With the whole Apple thing I think they also got in over their heads.
I got the impression that when Mr McCartney made the announcement that he was bailing, he just wanted to keep doing music but being tied to a sinking ship was keeping him from doing that, judging by interviews with him about that time.
I don't think that is true. Ringo and George Harrison both were pretty much, compared to Mcartney and Lennon, pushed to the back of the bus as far as the media was concerned. I never had the impression either were the least bit egotistical and seemed to be somewhat humbled by their situation.
It really wasn't until the Concert for Bangladesh and All Things Must Pass that George Harrison got an substantial media exposure other than with the Beatles, and even then he seemed to be very humble.
And Paul McCartney seemed to have been very level headed with it all. I get the impression he was the guy who worked closely with George Martin all the time and seemed to keep it all about the music.
He didn't seem to view himself as some kind of guru for youth culture or anything like that. Which Mr Lennon obviously did.
I was really a big Lennon Fan back then and thought him to be the true genius in the Beatles, but over time that opinion changed drastically, as I went back and dug up old interviews and read them.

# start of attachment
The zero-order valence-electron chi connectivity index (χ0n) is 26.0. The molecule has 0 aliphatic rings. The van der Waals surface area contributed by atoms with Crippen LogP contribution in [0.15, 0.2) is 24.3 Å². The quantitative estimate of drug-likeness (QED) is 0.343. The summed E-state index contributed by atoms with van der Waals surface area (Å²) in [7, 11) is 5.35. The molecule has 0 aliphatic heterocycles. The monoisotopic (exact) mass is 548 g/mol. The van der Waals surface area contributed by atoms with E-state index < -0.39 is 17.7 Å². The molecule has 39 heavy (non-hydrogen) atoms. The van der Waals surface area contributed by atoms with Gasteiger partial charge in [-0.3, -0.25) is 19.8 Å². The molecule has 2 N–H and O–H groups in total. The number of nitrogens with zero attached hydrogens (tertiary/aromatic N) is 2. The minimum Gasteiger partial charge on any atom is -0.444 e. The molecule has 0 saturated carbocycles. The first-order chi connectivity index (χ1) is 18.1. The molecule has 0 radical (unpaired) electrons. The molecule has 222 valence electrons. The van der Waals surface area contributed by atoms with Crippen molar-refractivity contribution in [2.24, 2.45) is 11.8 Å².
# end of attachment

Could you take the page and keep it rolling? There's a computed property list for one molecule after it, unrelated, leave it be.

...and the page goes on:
Especially after the whole primal scream nonsense. I think his was the only ego that got too big, but even with him he seemed to play down the importance of the Beatles.
I also think the whole Manson Helter Skelter thing jerked the slack out of them and caused them all to rethink how they presented themselves to the public. None of them seemed to like being put on pedestals in the publics eye after that.
When you look at some of the egos on popular musicians and actors of that time period, I think those guys kept their egos in check very well considering the whole world treated them like they were some kind of talisman.
Ringo seemed to be creative enough to be a successful solo artist without them, and still is to this day. He was also the only Beatle to have had a successful career in music prior to becoming a Beatle. I never viewed him as lacking creativity.
Band burnout according Paul. He was the first to go.
I think it was more of a "somebody has to get of their ass and do something" situation more than anything. Ringo and George Harrison were neither dominant songwriters in the band or dominant personalities, and it certainly wasn't George Martins job to take control, and John Lennon seemed to be preoccupied. So somebody had to do it and McCartney did, because there was nobody else.
I don't think Mr Lennon so much "let him" as it was that he was probably relieved to be released from the burden and could have cared less.
They all wanted the Beatles to continue - until Paul broke the mold and sued them - and even then He would have continued if the other three had not sided with the evil and criminal Klein.